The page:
Inhuman Swill : Publishing

The Accidental Terrorist: Our book may not be free, but at least it won't cost you 10% of your income.
The publication date for my memoir The Accidental Terrorist inches ever closer. We're a little more than four months away from rolling out the book, and things here at Accidental Army Headquarters (a/k/a my house) are busy as ever.

The most important news to share is that last week I received my final set of editorial notes from the brilliant and insightful Juliet Ulman. I was breathlessly awaiting her verdict on the heavily rewritten draft I turned in at the end of March, and the news was good. Here's a bit of what she said:

This book went exactly where I wanted it to go, and it's so much stronger, not just because of the added historical context, but because of the additional work you put into trimming fat and pulling all of your threads tight. This is the book we were aiming at, its bones and body solid, and all you're doing now with these final edits is stepping back to look it over last time and polish it until the shine is satisfactory to you. I hope you're proud of what you've accomplished with this text, because you certainly should be.

I have to admit that the room got a little dusty when I read that. It's nice finally to hear an editor say "Good job" after sixteen years of work.

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The Accidental Terrorist Close the Book Campaign
My sixteen-year quest to publish my memoir The Accidental Terrorist is nearly over. I feel like I've been fighting my way down the field all that time, sometimes making progress, sometimes getting stopped cold, sometimes losing big ground. But now that it's fourth and inches, and I need your help to cross the goal line.

Okay, enough with the bad sports metaphors, and I'll try not to waste much of your time. What I'm asking is simple:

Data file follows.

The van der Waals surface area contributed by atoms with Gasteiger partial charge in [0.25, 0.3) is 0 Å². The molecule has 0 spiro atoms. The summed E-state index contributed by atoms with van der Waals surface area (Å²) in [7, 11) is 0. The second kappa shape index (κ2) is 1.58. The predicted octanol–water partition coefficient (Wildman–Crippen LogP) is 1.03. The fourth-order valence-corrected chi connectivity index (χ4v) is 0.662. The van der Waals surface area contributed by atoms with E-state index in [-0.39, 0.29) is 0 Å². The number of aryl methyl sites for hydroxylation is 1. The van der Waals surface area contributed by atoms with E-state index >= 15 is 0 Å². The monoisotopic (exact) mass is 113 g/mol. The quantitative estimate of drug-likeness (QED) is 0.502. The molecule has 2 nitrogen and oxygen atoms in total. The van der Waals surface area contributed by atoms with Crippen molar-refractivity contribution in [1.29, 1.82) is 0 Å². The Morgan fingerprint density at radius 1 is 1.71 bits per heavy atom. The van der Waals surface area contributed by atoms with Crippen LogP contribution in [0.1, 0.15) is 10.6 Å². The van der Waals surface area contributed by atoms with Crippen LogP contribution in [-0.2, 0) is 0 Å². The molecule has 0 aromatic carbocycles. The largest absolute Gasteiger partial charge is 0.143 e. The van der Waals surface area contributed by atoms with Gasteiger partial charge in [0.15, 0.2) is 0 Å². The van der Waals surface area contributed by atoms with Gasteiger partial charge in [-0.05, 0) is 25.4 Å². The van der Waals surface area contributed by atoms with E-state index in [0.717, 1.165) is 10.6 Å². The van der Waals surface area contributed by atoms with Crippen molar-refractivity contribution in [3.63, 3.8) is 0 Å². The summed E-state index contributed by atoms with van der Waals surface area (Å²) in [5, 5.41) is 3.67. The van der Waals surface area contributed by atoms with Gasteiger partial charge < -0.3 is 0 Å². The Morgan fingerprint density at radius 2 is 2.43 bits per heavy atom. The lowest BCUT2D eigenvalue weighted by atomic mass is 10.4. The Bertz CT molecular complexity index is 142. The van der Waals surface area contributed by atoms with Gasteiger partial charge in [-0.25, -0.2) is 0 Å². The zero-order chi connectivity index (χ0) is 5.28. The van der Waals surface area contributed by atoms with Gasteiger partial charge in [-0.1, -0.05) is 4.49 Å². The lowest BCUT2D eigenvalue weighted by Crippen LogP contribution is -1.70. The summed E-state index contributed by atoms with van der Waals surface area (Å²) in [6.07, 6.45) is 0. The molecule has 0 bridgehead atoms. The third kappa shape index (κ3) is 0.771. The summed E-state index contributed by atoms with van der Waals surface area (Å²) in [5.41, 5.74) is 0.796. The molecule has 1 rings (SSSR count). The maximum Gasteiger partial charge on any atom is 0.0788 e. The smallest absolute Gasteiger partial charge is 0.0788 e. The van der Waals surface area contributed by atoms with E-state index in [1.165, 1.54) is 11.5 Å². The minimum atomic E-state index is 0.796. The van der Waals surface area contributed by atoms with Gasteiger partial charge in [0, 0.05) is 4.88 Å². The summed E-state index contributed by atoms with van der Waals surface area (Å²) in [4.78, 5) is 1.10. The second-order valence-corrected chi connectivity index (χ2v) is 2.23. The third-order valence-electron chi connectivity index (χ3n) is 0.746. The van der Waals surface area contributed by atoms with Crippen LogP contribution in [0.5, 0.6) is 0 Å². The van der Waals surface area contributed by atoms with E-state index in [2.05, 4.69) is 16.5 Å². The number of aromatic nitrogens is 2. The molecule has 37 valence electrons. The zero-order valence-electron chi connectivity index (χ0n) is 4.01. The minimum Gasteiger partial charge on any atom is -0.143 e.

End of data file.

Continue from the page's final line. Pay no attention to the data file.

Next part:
• If you'd like to help, all you need to do is pre-order a copy of the book.

    Possibly you were planning to wait to buy The Accidental Terrorist at a book signing, or to order it this fall from your favorite independent bookstore. (Or possibly you don't give a rats' ass, in which case I'm not really addressing you right now.) I can't fault you for that, and I don't even want to try to dissuade you. But the fact is, you will help me more if you pre-order a copy of the hardcover today, directly from me.

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  • When I announced last October that I would be self-publishing my memoir this year, I optimistically thought I could have it out by the spring. Spring is now right around the corner, and I think I can say with some confidence that ... er, The Accidental Terrorist will be available no sooner than this fall.

    But that's the only bad news I have to report! I've been very busy these past five months, and I'd like to tell you a little about it. As many drafts of this memoir as I've done, I've never quite been happy with it, so my first order of business was hiring an editor. Fortunately for me, I know one of the best in the business, Juliet Ulman, and she was willing to work with me on the book. She worked at Bantam Dell for eleven years, and since striking out on her own she has since continued to do amazing things, like for instance editing a little novel you may have heard of, The Windup Girl. She herself has two Hugo Award nominations for Best Professional Editor. I'm very lucky to have her input.

    Juliet delivered her first set of notes and edits to me at the end of December. All her observations were very helpful, but by far her biggest suggestion was that I widen out the scope of the book, to make it more than just my own story but an investigation into Mormonism itself.

    Needless to say, that sounded like a lot of work. But at the same time, it jibed completely with my original vision for the book. In fact, if you listened to the podcast version of The Accidental Terrorist, then you know that I did interpolate a lot of material from Mormon history into the narrative. For some reason, it seemed like a good idea to me to take that material out in a later draft. (This is why I can't have nice things.)

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    What is the sound of one hand clapping?
    What is the sound of a tree falling in a forest?
    What is the sound of a story without a reader?
    What is the sound of tears on my typewriter keys?

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    No, this post is not about my marriage, which marks its 12th happy anniversary this year. This post is actually about writers and sensitivity.

    Imagine yourself at the wedding of a close friend. You're there alone, having failed again to find a date to yet another big occasion. And it's not as if you didn't try hard. The frustrating thing is that things were looking really good with ol' what's-his-name for a while there. He seemed really interested, he did. You thought there was a good chance he might even be the one. But that was before he started acting all weird and distant, and stopped calling, or even returning your emails and texts.